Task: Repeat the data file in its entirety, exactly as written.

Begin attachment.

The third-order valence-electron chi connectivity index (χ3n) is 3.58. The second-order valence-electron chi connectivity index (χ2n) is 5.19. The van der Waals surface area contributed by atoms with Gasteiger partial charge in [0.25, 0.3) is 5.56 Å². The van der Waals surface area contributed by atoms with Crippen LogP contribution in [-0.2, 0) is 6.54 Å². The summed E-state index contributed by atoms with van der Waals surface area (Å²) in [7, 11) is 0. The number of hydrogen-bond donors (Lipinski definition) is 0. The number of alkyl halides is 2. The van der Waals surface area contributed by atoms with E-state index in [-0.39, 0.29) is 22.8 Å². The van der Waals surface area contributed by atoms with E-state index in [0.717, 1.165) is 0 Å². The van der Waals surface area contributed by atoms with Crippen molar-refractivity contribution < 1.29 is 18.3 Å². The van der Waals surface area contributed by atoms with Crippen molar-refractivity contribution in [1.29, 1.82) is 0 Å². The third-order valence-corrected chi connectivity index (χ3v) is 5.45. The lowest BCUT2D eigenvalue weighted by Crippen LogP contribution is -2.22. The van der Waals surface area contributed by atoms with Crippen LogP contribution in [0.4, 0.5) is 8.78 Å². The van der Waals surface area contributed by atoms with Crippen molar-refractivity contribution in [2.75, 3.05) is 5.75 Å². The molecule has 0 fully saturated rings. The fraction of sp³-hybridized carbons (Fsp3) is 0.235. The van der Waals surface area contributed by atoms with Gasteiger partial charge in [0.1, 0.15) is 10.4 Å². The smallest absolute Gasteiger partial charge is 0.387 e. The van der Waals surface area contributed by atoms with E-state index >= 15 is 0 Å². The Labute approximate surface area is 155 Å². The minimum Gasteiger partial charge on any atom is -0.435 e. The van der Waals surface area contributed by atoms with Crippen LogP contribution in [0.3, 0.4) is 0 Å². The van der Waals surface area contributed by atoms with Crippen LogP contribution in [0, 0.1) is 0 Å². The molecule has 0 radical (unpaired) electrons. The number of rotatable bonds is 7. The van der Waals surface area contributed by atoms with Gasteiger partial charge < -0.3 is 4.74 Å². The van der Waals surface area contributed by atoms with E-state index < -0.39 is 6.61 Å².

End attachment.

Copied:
The third-order valence-electron chi connectivity index (χ3n) is 3.58. The second-order valence-electron chi connectivity index (χ2n) is 5.19. The van der Waals surface area contributed by atoms with Gasteiger partial charge in [0.25, 0.3) is 5.56 Å². The van der Waals surface area contributed by atoms with Crippen LogP contribution in [-0.2, 0) is 6.54 Å². The summed E-state index contributed by atoms with van der Waals surface area (Å²) in [7, 11) is 0. The number of hydrogen-bond donors (Lipinski definition) is 0. The number of alkyl halides is 2. The van der Waals surface area contributed by atoms with E-state index in [-0.39, 0.29) is 22.8 Å². The van der Waals surface area contributed by atoms with E-state index in [0.717, 1.165) is 0 Å². The van der Waals surface area contributed by atoms with Crippen molar-refractivity contribution < 1.29 is 18.3 Å². The van der Waals surface area contributed by atoms with Crippen molar-refractivity contribution in [1.29, 1.82) is 0 Å². The third-order valence-corrected chi connectivity index (χ3v) is 5.45. The lowest BCUT2D eigenvalue weighted by Crippen LogP contribution is -2.22. The van der Waals surface area contributed by atoms with Crippen LogP contribution in [0.4, 0.5) is 8.78 Å². The van der Waals surface area contributed by atoms with Crippen molar-refractivity contribution in [2.75, 3.05) is 5.75 Å². The molecule has 0 fully saturated rings. The fraction of sp³-hybridized carbons (Fsp3) is 0.235. The van der Waals surface area contributed by atoms with Gasteiger partial charge in [0.1, 0.15) is 10.4 Å². The smallest absolute Gasteiger partial charge is 0.387 e. The van der Waals surface area contributed by atoms with E-state index >= 15 is 0 Å². The Labute approximate surface area is 155 Å². The minimum Gasteiger partial charge on any atom is -0.435 e. The van der Waals surface area contributed by atoms with Crippen LogP contribution in [0.3, 0.4) is 0 Å². The van der Waals surface area contributed by atoms with Crippen LogP contribution in [0, 0.1) is 0 Å². The molecule has 0 radical (unpaired) electrons. The number of rotatable bonds is 7. The van der Waals surface area contributed by atoms with Gasteiger partial charge < -0.3 is 4.74 Å². The van der Waals surface area contributed by atoms with E-state index < -0.39 is 6.61 Å².